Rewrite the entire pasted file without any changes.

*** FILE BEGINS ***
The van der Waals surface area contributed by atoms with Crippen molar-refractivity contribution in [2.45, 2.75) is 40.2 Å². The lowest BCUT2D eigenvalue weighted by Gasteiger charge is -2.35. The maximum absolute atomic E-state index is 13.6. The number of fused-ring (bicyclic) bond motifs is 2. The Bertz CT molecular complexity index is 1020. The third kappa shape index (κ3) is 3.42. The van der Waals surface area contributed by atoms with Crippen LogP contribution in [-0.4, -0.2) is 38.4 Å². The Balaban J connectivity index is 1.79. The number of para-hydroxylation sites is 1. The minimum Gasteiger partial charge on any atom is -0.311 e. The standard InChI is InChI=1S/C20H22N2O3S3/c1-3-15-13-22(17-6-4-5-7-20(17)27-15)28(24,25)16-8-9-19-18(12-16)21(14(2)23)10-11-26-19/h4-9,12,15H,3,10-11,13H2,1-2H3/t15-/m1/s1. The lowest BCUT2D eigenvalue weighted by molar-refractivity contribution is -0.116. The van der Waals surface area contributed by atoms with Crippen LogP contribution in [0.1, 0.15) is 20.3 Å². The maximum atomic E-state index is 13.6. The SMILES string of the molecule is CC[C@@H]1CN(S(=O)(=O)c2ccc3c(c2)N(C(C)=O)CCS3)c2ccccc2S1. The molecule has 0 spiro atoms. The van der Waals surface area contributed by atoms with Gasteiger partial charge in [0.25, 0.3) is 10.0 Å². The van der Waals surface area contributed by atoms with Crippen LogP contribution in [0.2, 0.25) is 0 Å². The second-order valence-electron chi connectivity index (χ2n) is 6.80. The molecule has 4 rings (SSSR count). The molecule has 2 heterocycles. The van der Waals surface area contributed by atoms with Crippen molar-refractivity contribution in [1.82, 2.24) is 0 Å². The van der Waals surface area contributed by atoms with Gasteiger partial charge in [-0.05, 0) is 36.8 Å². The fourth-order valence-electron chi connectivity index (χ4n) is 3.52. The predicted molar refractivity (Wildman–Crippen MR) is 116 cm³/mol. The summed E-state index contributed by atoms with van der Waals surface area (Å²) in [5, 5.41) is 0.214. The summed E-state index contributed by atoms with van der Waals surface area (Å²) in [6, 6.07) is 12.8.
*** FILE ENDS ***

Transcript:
The van der Waals surface area contributed by atoms with Crippen molar-refractivity contribution in [2.45, 2.75) is 40.2 Å². The lowest BCUT2D eigenvalue weighted by Gasteiger charge is -2.35. The maximum absolute atomic E-state index is 13.6. The number of fused-ring (bicyclic) bond motifs is 2. The Bertz CT molecular complexity index is 1020. The third kappa shape index (κ3) is 3.42. The van der Waals surface area contributed by atoms with Crippen LogP contribution in [-0.4, -0.2) is 38.4 Å². The Balaban J connectivity index is 1.79. The number of para-hydroxylation sites is 1. The minimum Gasteiger partial charge on any atom is -0.311 e. The standard InChI is InChI=1S/C20H22N2O3S3/c1-3-15-13-22(17-6-4-5-7-20(17)27-15)28(24,25)16-8-9-19-18(12-16)21(14(2)23)10-11-26-19/h4-9,12,15H,3,10-11,13H2,1-2H3/t15-/m1/s1. The lowest BCUT2D eigenvalue weighted by molar-refractivity contribution is -0.116. The van der Waals surface area contributed by atoms with Crippen LogP contribution in [0.1, 0.15) is 20.3 Å². The maximum atomic E-state index is 13.6. The SMILES string of the molecule is CC[C@@H]1CN(S(=O)(=O)c2ccc3c(c2)N(C(C)=O)CCS3)c2ccccc2S1. The molecule has 0 spiro atoms. The van der Waals surface area contributed by atoms with Gasteiger partial charge in [0.25, 0.3) is 10.0 Å². The van der Waals surface area contributed by atoms with Crippen LogP contribution in [0.2, 0.25) is 0 Å². The second-order valence-electron chi connectivity index (χ2n) is 6.80. The molecule has 4 rings (SSSR count). The molecule has 2 heterocycles. The van der Waals surface area contributed by atoms with Crippen molar-refractivity contribution in [1.82, 2.24) is 0 Å². The van der Waals surface area contributed by atoms with Gasteiger partial charge in [-0.05, 0) is 36.8 Å². The fourth-order valence-electron chi connectivity index (χ4n) is 3.52. The predicted molar refractivity (Wildman–Crippen MR) is 116 cm³/mol. The summed E-state index contributed by atoms with van der Waals surface area (Å²) in [5, 5.41) is 0.214. The summed E-state index contributed by atoms with van der Waals surface area (Å²) in [6, 6.07) is 12.8.